Dale Jarrett turned the Kmart 400 into a ho-hum drive at Michigan Speedway.

He took the lead from Jeff Gordon on the 53rd lap today and easily held off NASCAR's poster boy the rest of the way.

This was the second victory of the season for Jarrett, who went into the race leading the Winston Cup series by 51 points over Jeff Burton and by 339 points over Gordon, who has won the series three of the past four seasons.

"That's probably the best race I've ever driven," said Jarrett, whose Ford led by almost 15 car lengths going down the final backstretch at the two-mile oval.

"Sitting as a fan, I'd hate to see a race like that," Jarrett said. "But where I was sitting, there couldn't be anything better than having an almost perfect race car and no cautions to interrupt that."

Jarrett, with no caution flags to slow him, set a race record of 173.997 mph, eclipsing Rusty Wallace's mark of 166.033 set at Michigan on June 6, 1996.

The race was so one-sided that with 10 laps to go, the only real drama was in waiting to see how big Jarrett's margin of victory would be. He was so far ahead of Gordon's Chevrolet most of the time that the CBS television cameras could seldom get their two cars in the same picture.

"It was embarrassing," Gordon said. "Dale had such a strong car. It was a pretty boring day for me, really. I just never did see Dale. He put it on the gas and he was gone."

In the unofficial points report, issued within minutes of the race's end, Jarrett had stretched his Winston Cup lead over Burton -- who finished third -- to 66 points and was 349 points ahead of Gordon, who remained sixth in the standings.

The only real racing came early, resulting in 12 lead changes involving seven different drivers.

Gordon was running in front of Ernie Irvan and Jarrett after 50 laps. Following pit stops by all the leaders, Jarrett swung into the lead on the 53rd lap and was never seriously challenged.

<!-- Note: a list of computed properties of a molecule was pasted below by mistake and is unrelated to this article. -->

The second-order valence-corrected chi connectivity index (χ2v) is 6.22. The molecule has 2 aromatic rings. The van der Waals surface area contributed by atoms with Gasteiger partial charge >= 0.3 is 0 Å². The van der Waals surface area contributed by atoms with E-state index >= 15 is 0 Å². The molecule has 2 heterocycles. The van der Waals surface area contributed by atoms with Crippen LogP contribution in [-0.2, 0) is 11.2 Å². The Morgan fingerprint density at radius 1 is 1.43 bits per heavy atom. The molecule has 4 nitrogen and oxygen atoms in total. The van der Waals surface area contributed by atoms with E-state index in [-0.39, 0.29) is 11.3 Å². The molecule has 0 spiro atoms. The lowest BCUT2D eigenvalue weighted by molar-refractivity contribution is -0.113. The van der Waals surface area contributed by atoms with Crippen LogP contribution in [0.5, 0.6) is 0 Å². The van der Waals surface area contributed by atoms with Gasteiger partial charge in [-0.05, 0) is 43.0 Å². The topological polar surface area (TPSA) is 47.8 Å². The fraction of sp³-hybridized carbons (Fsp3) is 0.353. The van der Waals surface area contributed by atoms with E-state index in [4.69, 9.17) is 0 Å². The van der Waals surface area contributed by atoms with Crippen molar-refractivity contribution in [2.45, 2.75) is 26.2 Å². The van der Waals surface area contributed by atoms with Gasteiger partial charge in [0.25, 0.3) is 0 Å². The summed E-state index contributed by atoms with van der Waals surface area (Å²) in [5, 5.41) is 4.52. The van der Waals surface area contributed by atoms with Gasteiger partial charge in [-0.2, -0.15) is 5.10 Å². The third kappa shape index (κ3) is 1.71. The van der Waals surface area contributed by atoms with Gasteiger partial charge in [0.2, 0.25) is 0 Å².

There were two more pit stops along the way, but Jarrett and Gordon were so far ahead that their positions never changed. They ran 1-2 the rest of the afternoon to the chagrin of approximately 160,000 fans who watched under dull gray skies.

With no caution flags, all the cars were able to run wide open the entire race. There was little reason to fear bumping or causing a wreck. The field soon was stretched out, single file, with each car basically doing laps around the track.

Fans began leaving with 25 laps remaining.

"Scratch today," Gordon said after finishing second for the second straight week. "Today was just really odd."

Jarrett was running 6.7 seconds ahead of Gordon after 140 laps. Gordon managed to close the gap to 3.5 seconds with 13 laps remaining, but Jarrett pulled away again, lapping cars that weren't on the lead lap.

And those same lapped cars seemed only to get in Gordon's way as he tried to reel in his rival. Jarrett conceded Gordon's car was probably stronger at the end, but time was running out. Jarrett's margin of victory was .505 seconds, mainly because he finally eased off on the throttle down the stretch. Still, the race took only 2 hours 17 minutes 56 seconds.

This was the first caution-free Winston Cup race since May 10, 1997, at Talladega. That race, at 188.354 mph, remains the fastest average speed in Winston Cup history. It was the third caution-free race at Michigan, the first since 1984.

Jarrett, winning for the 20th time in his career, became the third repeat winner on the circuit this season.

CAPTION: Dale Jarrett displays trophy after second victory of season. He set a race record of 173.997 mph.